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The greatest moments in horse baseball history

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Throughout history, humanity has relied on its trusty steeds. From the Middle Ages to the Wild West to today, humans and horses have long been interconnected.

In anticipation of this weekend's Belmont Stakes, when California Chrome will attempt to become the first Triple Crown winner since Affirmed in 1978, here's a look at baseball's remarkable history of fillies, geldings and colts...

Like in horse racing, baseball has a Triple Crown: the league titles in average, home runs and RBIs. 

A pitcher that goes deep into ballgames is a workhorse. 

And to play a game of catch is called "tossing around the ole horsehide." (Called such for both the material that the ball was once made of as well as a warning to any horses in the nearby area.)

Hell, Yogi Berra even has a horse named after him

But what about actual horse baseball players? After all, elephant baseball players were relatively common in the early 20th century. Sadly, horseballers were slightly less common. A frantic online search spewed forth this ticket stub to Walter L. Main's Best Show on Earth featuring the "only horses on Earth trained to play baseball."

Horse baseball

(Image via Robert Edward Auctions)

Could this be true? Did Walter L. Main know something that no one else did -- namely, how to train a horse to play baseball? And why did he go to his grave with this secret? Surely there must have been underground horse baseball games where Dutch Warmbloods turned double plays with American Thoroughbreds. 

Fortunately, though Main's secrets were long lost, horses playing baseball briefly re-appeared in the early 1960s when Mr. Ed visited the Los Angeles Dodgers.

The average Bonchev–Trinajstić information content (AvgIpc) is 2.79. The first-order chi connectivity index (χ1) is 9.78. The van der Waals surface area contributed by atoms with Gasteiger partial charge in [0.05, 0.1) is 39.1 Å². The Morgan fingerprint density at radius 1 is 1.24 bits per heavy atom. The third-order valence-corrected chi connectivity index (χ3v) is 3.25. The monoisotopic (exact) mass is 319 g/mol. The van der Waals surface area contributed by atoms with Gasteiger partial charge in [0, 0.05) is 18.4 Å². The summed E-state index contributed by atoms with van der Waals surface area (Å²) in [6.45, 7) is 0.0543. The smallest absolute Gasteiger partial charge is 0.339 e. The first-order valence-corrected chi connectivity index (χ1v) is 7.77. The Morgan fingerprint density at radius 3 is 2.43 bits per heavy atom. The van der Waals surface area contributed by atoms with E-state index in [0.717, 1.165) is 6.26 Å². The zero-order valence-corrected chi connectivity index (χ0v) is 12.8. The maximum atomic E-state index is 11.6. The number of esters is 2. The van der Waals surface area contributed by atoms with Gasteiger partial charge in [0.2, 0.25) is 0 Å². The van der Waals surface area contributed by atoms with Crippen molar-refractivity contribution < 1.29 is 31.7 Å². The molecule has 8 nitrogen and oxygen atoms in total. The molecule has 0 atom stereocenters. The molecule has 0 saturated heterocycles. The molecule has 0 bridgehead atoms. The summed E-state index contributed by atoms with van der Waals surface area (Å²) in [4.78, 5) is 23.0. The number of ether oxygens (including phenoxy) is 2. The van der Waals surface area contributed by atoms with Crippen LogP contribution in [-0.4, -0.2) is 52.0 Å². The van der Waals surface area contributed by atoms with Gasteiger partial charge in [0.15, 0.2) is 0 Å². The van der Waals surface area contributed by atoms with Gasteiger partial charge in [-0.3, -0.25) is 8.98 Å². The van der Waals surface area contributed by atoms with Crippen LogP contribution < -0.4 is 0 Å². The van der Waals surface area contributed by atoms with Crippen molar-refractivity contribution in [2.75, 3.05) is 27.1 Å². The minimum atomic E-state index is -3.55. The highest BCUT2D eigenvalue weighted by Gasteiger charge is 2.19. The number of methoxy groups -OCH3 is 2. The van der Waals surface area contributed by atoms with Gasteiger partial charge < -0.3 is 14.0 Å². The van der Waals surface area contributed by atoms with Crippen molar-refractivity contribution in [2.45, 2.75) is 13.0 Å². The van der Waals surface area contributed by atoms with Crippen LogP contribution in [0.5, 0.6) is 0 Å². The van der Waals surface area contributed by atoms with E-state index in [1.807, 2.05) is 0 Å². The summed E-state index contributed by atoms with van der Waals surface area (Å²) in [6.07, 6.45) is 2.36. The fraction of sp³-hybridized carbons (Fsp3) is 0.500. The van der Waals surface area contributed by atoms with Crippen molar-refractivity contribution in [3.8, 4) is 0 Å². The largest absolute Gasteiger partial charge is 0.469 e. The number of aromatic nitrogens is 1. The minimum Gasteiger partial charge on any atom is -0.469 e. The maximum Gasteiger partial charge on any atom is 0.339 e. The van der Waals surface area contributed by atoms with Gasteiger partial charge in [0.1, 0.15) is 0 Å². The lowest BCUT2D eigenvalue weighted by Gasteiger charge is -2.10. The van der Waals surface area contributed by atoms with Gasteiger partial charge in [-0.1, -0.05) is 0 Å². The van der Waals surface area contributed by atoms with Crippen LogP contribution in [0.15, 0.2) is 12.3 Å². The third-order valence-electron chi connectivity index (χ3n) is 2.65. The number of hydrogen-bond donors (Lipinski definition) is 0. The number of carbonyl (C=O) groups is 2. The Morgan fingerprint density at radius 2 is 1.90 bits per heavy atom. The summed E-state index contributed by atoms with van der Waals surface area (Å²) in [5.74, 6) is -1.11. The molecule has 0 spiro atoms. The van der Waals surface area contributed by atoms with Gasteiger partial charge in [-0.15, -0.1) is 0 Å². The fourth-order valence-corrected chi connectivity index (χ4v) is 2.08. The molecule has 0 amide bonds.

The episode features the talking horse stopping by Dodger Stadium to pal around with Sandy Koufax, Willie Davis and Moose Skowron while manager Leo Durocher confuses the hero for Casey Stengel. 

Of course, the real highlight from the clip is that Mr. Ed doesn't just manage to hit the ball off of Sandy Koufax:

Mr Ed hit

But that he manages to make it around the bases, sliding in to home plate ahead of the throw. 

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It would take until 1981 for another horse to grace the diamond in CBS' The Horse That Played Center Field.

 

Sadly, despite these displays of speed, grace and defensive acumen, Major League teams still chose not to sign or draft any amateur horse talent. Even though there's nothing in the rulebook preventing it!

But while we wait for some genius billionaire to fund the Equestrian Baseball League, there is still one sport fit for kings and ballplayers alike. I speak, naturally, of donkey baseball.

It's the perfect combination of baseball, animals and rules like: "All fielders must ride their donkeys to within one step of the ball before dismounting to retrieve it. The outfielders are permitted to throw from the ground, but infielders must remount donkeys before making [the] throw."

Just look at these stunning displays of athleticism: 

Donkey hit

Donkey field

Donkey tiny donkey

So while we wait for that hopeful future, where man and beast are united on the diamond, you might as well sit back and grab a cold one: 

horse beer


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